Nature has always played a huge role in my life; I go to the woods or to the sea, or just outside, to collect myself and calm my thoughts. I have always found this solace in nature, even from a very young age. My family has always been the kind that went hiking and explored the outdoors, and I am very grateful for that. Not only did they introduce me to the great outdoors but, before I could even walk, I was taken to almost every sort of museum you could imagine, where I played with Tesla coils and looked at Rembrandts. To this day I have a great appreciation for art and museums. Art holds a special place . . . More
Author: Evie | Views: 1785 | Comments: 6
Last by Dov Henis on Feb 05, 2013, 2:46pm
Back in the early 1900's, one of the many cool things Einstein found through his theory of General Relativity, was the theoretical existence of these things called Gravitational Waves.

As their name suggests they are predicted to be ripples, or fluctuations in the curvature of Space-Time, that propagate the way waves would, emanating from a source such as a black hole, neutron star, binary star, or any other ridiculously super massive object.

Apparently, Space-Time itself is curved, and becomes more or less curved depending upon the objects held in it. The more massive the object held in space-time is, the more curvature develops there.

When a highly massive object moves or gets accelerated, it affects that Space-Time significantly enough to cause these ripples or waves. The energy the waves carry and transport is called Gravitational Radiation, which travels at the speed of light and loses strength as it propagates, but never stops or even slows down.

Although there has yet to be direct observation of these waves, there is plenty of data to support their existence in the form of indirect observation. Like the observations of orbits of binary pulsars, that seem to be losing orbital energy at the exact rate that General Relativity predicted they w . . . More
Author: Evie | Views: 2510 | Comments: 8
Last by Evie on Sep 11, 2010, 3:18pm
Hello boys and girls! Welcome to Flight 101!

I think it’s time we all got on the same page when it comes to understanding how a plane stays in the air.

Those are pretty nifty things, aren’t they? Airplanes? Did you ever wonder how it is they stay up there? Even though they are heavy as hell, and should come crashing down? Well.. No, it’s not magic, and it isn’t big J up in the sky giving a helping hand, it’s not even 'cause of all the people in the various houses of prayer throwing their hands up and chanting.. Nope. It’s actually just physics, geometry, and fluid mechanics at play.

This is a simplified explanation, 'cause it can get pretty messy and heavy on the math, but the concept itself is simple, and I think it’s worth knowing. Plus you will totally be able to impress the person seated near you on your next plane ride. *Note: you should probably avoid using this as a pick up line. Results may vary.

So, how do planes stay in the air? Lift! Lift is what we call the upward force that combats gravity, and keeps the plane afloat in the sea of gaseous molecules that make up our atmosphere. In order for Lift to be produced, the air and the plane must be in motion relative to each other.

Let’s take as an example, a 2D s . . . More
Author: Dangerous Experiments | Views: 3040 | Comments: 8
Last by TheLeadingEdge on Apr 14, 2011, 11:58am
This week's guest blogger is Katie Fleming. She loves science, with an overwhelming Border collie-style bouncing enthusiasm. This crazy geeky love has gotten her a first class degree in biochemistry, a job as a freelance scientific production editor, and some serious aspirations to be a real-life science writer. She spends her spare time eating too much cake, gazing lovingly at molecular structures and blogging about biochemistry and the awesome science of everyday life at She would love to see you there. Katie can also be found on Twitter.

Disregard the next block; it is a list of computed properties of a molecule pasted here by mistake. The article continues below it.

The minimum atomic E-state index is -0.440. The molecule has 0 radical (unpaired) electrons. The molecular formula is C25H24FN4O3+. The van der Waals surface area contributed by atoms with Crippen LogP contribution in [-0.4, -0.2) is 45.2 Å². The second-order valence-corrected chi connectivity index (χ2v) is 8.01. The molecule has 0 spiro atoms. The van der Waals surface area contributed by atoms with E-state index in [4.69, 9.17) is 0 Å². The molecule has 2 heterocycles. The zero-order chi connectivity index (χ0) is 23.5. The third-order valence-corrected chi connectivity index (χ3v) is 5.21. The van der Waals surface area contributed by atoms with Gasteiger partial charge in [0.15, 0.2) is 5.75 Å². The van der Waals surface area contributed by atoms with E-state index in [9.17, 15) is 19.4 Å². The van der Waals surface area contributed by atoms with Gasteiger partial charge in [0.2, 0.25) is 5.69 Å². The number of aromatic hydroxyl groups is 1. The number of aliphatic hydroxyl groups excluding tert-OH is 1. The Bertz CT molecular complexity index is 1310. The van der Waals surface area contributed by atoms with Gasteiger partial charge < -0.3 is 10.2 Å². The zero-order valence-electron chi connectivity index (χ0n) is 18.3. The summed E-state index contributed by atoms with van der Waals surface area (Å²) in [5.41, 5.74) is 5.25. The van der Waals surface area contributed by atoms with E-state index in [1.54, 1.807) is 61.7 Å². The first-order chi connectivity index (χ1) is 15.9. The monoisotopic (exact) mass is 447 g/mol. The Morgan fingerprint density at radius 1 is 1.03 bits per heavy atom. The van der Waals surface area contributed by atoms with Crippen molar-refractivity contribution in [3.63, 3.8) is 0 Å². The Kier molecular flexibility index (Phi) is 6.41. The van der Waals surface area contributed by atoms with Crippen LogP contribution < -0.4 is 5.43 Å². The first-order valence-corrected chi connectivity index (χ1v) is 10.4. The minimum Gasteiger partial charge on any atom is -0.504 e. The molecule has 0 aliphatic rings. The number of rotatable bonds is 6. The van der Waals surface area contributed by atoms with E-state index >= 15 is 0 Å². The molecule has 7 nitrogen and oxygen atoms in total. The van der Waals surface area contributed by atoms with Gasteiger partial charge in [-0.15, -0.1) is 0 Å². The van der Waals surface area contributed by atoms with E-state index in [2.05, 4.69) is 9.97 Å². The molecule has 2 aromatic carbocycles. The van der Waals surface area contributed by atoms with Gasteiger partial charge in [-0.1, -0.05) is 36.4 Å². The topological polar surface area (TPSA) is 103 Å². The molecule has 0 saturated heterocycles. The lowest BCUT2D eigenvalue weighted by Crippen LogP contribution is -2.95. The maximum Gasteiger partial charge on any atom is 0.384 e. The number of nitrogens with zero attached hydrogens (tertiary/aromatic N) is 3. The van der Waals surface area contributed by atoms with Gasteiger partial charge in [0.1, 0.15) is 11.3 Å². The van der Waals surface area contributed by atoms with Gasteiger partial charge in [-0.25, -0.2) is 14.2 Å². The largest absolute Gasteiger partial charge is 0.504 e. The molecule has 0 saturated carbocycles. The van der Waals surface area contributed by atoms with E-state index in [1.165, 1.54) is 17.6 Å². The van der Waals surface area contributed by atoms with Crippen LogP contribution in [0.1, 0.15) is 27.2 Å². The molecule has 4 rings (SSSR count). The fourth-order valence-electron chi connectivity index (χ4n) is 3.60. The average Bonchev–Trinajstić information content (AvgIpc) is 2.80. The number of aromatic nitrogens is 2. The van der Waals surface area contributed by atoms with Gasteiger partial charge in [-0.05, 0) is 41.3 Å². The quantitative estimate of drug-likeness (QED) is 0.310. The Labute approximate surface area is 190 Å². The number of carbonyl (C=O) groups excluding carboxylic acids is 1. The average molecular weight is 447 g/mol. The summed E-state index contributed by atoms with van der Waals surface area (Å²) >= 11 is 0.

When I was first asked to feature here as a guest blogger I was a little nervous, my usual writing style is a bit like a scientific tea party, lots of excitable biochemical discussion and cake, so I wondered what subject I should pick. Then I remembered an article I read last year by Thomas Mayer and Andreas Marx about their five ‘desert island molecules’. These were the . . . More
Author: Alchemystress | Views: 44968 | Comments: 4
Last by Alchemystress on Mar 03, 2011, 8:33pm
I thought I would do a few blog posts here and there about aspects of my research. So I warn you now, it is very possible I may geek out…a lot. There are quite a few things I cover in my work, so piece by piece, quick and dirty explanations will follow. Please feel free to ask questions, and if there are areas you would like me elaborate on and maybe make another blog post about, I will be more than happy to oblige.

The first one that I think is important to understand in my work is mass spectrometry. So what the hell is it, and why is it useful? In this post I will take a stab at introducing you to this powerful instrument, and then I shall write another post in which I will introduce you to the one I use and some things I do on it. First, I think a good base understanding of mass spec. is important.

Mass spectrometry is a powerful analytical technique that is used to characterize, identify, and quantify unknown compounds (here I point out that many people interchange spectrometry with spectroscopy, and that is incorrect: for spectroscopy, think light, and spectrometry, think electromagnetics).It is used in research, medicine, forensics, pharmaceuticals, archeology, geochemistry etc. The applications are endless. This is a very common instrument and tool used in . . . More
Author: Dangerous Experiments | Views: 5588 | Comments: 4
Last by Biff on Aug 09, 2012, 7:18am
Last week, 2007 chemical newsmaker 1,4-butanediol made it back on the front page with a US Court of Appeals for the Seventh Circuit ruling on a lawsuit involving 1,4-butanediol contaminated children’s toy ‘Aqua Dots’ (left). In 2007, Aqua Dots contamination story first hit the news when Australia banned the product. The adhesive 1,5-pentanediol was normally used in Aqua Dots, but 1,4-butanediol was mistakenly used in the toy's manufacturing process. The one methylene group (‒CH2‒) difference between 1,5-pentanediol and 1,4-butanediol (below) led to Aqua Dots going from the most popular toy of 2007 to the most recalled toy of 2007-2009.

Why would using a chemical with one less a ‒CH2‒ cause such trouble? As . . . More